Year In Review: "Sonder Son" @BrentFaiyaz

2017’s cup runneth over with good music, of all kinds.
From fun to enlightening. From singing to rapping.
From our hometown to yours and everywhere in between, we are dedicating the month of December to reviewing and reflecting on the music that helped make this year so important.
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Every day like clockwork at least one song from “Sonder Son” makes its way into my routine. Brent Faiyaz has a voice that immediately commands and proceeds to establish a stronghold on attention. The kind of attention that is not easily broken. Ironically, that voice doesn’t open the Sonder front man's debut, full length album. First a dog barks and a mother reacts to her son’s unacceptable grades. Then, that voice. One second I’m comfortable because I relate to his mother, as a mother whose son is always in something; the next, I am so uncomfortable, as a mother, that I want to turn the album off. Because hell, I really could hold my son more often. Faiyaz hits a combination of notes that could save the entire world from itself just before he says “there was a time where all I needed was a pencil just to keep the stresses of this cold world out my mental” and I am suddenly comfortable again. More comfortable than I’ve been in a while. Home.

One minute and 45 seconds into “Sonder Son”, I decided Brent Faiyaz was going to be one of my favorite R&B artists, ever. In that same time, I knew it was one of those albums I'd be telling my son he don’t know nothing about in 10, 15, 20 and 50 years.

To put my experience with “Sonder Son” in perspective, we haven’t made it to track two, yet.

“Sonder Son” came to me with perfect timing. A few albums released in 2017 seem to share that attribute and this particular one has established a place in my life as timeless. It is everything about every generation of R&B influence and none of it. Everything you’ve ever heard and nothing like anything in existence. Gang Over Luv paints a picture of who Brent is, who he was, where his priorities have been and the result of all those things. Faiyaz’s storytelling and delivery draw a Raphael Saadiq, “Instant Vintage” comparison then a school bell rings as Burn One begins and I am instantly transported back to when I first heard “The Miseducation of Lauryn Hill”. It didn’t sound anything like either one of those albums. It didn’t feel like either one of them either but it made me feel the same way. Open. To whatever came next. And hanging on every word like it might just be the handle I need on life, to survive. To find fulfillment. Hell, to start the process of understanding fulfillment so maybe I can actually pursue that shit.

By the time First World Problemz was almost over, the thought to throw my headphones through a window tapped me on the shoulder. Why was this so damn good? How was I equally comfortable and uncomfortable? Why couldn't I turn it off? Then on the same track, Nobody Carez happened and, look. I got time today, and I have so many questions. For myself, for Faiyaz, for everyone.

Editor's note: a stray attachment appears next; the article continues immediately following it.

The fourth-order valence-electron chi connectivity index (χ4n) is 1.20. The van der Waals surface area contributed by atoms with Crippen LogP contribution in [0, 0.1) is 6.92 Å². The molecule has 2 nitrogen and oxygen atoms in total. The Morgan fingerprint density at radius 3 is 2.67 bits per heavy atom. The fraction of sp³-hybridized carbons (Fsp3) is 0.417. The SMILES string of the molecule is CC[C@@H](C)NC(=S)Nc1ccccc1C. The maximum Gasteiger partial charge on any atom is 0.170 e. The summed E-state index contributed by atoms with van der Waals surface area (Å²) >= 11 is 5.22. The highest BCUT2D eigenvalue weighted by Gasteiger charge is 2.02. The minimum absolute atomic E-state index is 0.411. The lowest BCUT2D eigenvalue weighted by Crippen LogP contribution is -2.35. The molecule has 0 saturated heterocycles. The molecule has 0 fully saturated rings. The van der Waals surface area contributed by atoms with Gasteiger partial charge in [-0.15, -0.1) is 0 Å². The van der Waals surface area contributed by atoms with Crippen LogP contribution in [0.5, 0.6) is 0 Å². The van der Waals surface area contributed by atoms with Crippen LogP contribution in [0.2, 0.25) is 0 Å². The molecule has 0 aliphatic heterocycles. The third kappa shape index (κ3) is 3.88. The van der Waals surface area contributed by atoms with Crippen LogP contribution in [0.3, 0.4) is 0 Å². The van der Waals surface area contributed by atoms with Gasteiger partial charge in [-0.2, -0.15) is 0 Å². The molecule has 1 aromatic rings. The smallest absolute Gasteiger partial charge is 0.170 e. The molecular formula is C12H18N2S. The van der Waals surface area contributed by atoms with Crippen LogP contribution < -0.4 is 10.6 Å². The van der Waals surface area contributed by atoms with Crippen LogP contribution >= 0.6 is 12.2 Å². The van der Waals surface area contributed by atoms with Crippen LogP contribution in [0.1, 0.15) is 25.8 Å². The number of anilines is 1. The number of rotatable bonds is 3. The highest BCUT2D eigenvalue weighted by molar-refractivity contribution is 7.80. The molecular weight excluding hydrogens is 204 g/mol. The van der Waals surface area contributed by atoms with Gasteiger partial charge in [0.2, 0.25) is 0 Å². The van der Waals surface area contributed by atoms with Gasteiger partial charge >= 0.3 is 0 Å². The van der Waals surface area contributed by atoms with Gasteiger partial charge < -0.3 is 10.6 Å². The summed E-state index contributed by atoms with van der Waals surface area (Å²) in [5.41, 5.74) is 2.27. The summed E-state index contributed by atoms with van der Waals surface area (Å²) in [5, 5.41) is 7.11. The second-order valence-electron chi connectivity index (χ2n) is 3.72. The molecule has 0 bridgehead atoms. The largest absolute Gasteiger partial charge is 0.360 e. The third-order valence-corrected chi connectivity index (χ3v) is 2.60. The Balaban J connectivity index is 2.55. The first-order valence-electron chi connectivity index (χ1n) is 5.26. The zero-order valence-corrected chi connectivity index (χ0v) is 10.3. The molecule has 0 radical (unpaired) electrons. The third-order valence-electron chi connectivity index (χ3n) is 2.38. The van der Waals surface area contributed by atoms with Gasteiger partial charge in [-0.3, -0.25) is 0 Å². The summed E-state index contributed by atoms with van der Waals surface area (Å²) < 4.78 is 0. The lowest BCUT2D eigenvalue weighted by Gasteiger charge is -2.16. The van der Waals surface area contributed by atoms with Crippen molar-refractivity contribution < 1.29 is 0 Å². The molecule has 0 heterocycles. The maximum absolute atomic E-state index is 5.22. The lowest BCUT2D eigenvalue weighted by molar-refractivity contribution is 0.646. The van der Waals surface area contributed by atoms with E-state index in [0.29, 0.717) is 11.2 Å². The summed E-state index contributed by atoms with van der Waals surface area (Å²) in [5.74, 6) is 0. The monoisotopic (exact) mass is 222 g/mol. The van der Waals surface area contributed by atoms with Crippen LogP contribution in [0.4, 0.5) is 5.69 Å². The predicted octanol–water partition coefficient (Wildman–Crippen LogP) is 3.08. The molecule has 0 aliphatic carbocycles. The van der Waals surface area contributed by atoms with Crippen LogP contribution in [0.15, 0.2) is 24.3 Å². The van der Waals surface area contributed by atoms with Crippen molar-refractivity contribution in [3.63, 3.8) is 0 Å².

Everybody want a motherf*cking Benz or Beamer. Designer sneakers. Ain’t no motherf*cking dreamers.
— Brent Faiyaz - Nobody Carez
  Photo by Mark P . via brentfaiyaz.com

Photo by Mark P. via brentfaiyaz.com

Ain’t no dreamers.
People don’t give no fucks.
Do you give a fuck? Do you give a fuck about things that are worth giving a fuck about? The world gives less fucks and dreams less than ever, have we allowed ourselves to be a reflection of that? More specifically, how much has that careless, dreamless world molded how music is created and distributed? How much has it molded the way music is digested and appreciated? How can an art form founded in caring and dreaming function in a place that is intentionally void of both? Faiyaz says “maybe you just don’t know what to feel” immediately before asking “did you know that you were with the devil last night?” and I can’t help but perceive that as a direct reflection of how it must feel to exist in this world as an artist who dreams and gives a fuck.

“This world don’t love. But that doesn’t mean that you can’t hope it does...”

If you’re keeping count, by 12 minutes into “Sonder Son” I was ready to give Faiyaz every award and accolade that exists for making music. (Shoutout that Grammy nomination for Crew though.) 

Missin Out and Stay Down describe the pursuit, actualization and realization of love. The process of telling someone their life would be better with you in it, then being in their life, and feeling good about it “Got my heart jumpin like Jordans...” to seeking a sense of security, wanting to know they’ll stay down. Romantic love, career love, family love, friend love, “Sonder Son” conveys every aspect of love without ever fading into an obscure, cliché, overdone representation of it. LA demonstrates that as it back doors Missin Out and Stay Down with a shift in focus to the great and terrible realities Faiyaz has found while chasing dreams in LA: and being proud of it all because the alternative is "bored, broke and back at home." Talk 2 U should be a top 10 track played on every radio station in the world, if it’s not already. I should have researched that probably. Anyway, Talk 2 U is yet another example of how effortlessly Faiyaz is able to take musical influences, this time from late 90’s-2000’s R&B, and channel it into a completely unique, new sound.